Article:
A Happy New Year in India: Part 1

If you thought New Year’s Day was over, you might be surprised to be greeted in India at this time of the year! This year April 4 (the day varies according to the Indian calendar) will be the New Year or “Ugadi” in the southern states of Karnataka and Andhra Pradesh, and “Gudi Padwa” in the western state of Maharashtra.

Ugadi is celebrated with decorations (mainly with mango leaves and flowers) new clothes, exchange of greetings and special dishes! People draw colorful “rangoli” (special designs) in front of the door, and tie mango leaves and flowers (called “thorana”) on the main door. An early morning traditional oil bath is followed by prayers and worship when a mixture of neem leaves and jaggery is offered to the deity. This combination is supposed to symbolize the bitter sweet nature of life! The lunch (“holige”) is very elaborate, including various curries and special dishes like the “ugadi chutney” (neem flowers, mango, tamarind and jaggery—again, the same symbolism as the offering)! The rituals in neighboring Andhra Pradesh are similar, and mango rice is essential on this day.

If you are in the western state of Maharashtra, you might be offered jaggery and neem leaves! The other specialities are a mixture of mango and jaggery (“Aam paana” –aam: mango) and sweet dishes (“shrikhand” and “pooran poli”). A new cloth is tied to a bamboo stick (a “gudi”) which is then decorated with a copper pot (“kalash”) and a chain made of sugar crystals and neem leaves. This is kept outside the house till the evening, as a welcome to the Hindu deity Lord Rama (the protagonist of the epic Ramayana).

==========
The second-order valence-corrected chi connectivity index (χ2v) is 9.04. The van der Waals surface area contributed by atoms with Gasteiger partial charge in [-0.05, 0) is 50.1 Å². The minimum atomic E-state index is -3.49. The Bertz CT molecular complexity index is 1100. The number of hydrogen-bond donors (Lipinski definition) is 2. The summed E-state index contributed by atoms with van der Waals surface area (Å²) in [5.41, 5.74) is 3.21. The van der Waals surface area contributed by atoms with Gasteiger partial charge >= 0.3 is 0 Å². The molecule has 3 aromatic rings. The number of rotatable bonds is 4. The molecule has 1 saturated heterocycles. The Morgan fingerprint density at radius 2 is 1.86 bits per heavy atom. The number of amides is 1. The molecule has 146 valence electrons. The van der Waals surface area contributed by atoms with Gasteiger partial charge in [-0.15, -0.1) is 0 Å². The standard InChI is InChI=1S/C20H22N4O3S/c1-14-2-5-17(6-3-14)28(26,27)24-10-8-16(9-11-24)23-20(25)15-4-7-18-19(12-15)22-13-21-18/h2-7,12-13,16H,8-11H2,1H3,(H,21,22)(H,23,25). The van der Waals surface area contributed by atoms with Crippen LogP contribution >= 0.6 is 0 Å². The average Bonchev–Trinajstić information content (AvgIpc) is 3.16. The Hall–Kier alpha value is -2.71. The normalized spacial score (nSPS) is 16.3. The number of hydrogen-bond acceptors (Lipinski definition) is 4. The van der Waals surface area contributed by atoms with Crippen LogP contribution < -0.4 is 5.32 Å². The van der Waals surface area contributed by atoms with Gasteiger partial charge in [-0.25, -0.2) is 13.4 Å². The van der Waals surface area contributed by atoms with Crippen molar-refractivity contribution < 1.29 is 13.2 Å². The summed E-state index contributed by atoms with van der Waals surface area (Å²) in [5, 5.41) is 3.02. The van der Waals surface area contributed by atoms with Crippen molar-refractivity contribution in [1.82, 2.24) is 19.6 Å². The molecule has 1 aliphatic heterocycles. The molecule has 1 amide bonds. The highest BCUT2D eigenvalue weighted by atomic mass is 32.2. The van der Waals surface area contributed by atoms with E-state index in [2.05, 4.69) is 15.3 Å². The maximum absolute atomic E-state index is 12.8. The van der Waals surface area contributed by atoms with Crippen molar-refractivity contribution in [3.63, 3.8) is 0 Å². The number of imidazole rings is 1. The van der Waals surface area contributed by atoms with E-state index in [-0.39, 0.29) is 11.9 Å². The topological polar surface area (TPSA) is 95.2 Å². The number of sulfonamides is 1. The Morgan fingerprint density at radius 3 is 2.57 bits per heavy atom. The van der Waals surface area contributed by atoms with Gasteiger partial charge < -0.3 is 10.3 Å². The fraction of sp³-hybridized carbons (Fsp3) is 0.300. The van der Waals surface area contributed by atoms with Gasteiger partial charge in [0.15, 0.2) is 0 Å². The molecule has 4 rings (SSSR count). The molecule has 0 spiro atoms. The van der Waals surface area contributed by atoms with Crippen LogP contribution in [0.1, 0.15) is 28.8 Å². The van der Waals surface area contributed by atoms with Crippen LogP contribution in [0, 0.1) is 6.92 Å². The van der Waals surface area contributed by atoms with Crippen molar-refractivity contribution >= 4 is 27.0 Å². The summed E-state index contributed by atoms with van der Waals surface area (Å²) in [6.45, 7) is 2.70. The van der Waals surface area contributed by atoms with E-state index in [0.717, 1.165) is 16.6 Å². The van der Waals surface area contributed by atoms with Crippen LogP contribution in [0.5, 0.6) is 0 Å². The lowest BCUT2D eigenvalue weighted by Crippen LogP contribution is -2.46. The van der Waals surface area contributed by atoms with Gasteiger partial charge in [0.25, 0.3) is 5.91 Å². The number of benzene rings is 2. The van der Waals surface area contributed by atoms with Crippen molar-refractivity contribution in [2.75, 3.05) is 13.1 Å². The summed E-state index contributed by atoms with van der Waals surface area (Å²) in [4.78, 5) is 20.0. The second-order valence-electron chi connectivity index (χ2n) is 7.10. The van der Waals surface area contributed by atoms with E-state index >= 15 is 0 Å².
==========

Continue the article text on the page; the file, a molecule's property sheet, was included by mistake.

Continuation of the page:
A trip to Punjab and Haryana (northern states of India) on April 13 will leave you with a memorable experience of “Baisakhi” celebrations. It is a harvest festival, beginning of a new year, and also has some religious and historical significance for the Sikh community of Punjab. The word “Baisakhi” comes from the month of “vaisakha” in the Indian calendar. It is the time when the winter “rabi” crop is ready for harvesting, and the farmer returns home with the fruits of the year’s labor, offering the first ears of ripe wheat to deities.

You will see houses decorated with mango flowers and leaves, and much feasting and merrymaking, with the traditional folk dance “Bhangra”, fairs, competitions, including wrestling matches! The Bhangra enacts the entire agricultural process, from tilling, sowing to reaping and harvesting, and the rhythm changes accordingly. It is accompanied by the beat of the traditional drum, called the “dholak”.

Baisakhi also has a historical significance for the Sikhs. It was on this day in 1689 that one of their chief leaders (known as “gurus”) Guru Govind Singh, founded the distinctive Sikh brotherhood (called Khalsa). This aimed to obliterate differences, and treat all human beings as equal. You might visit the famous Golden Temple in Amritsar, where, as in other temples, special celebrations and worship take place.

The flavor of New year celebrations in India is quite unique!

Festivals of India: National Book Trust
Personal experience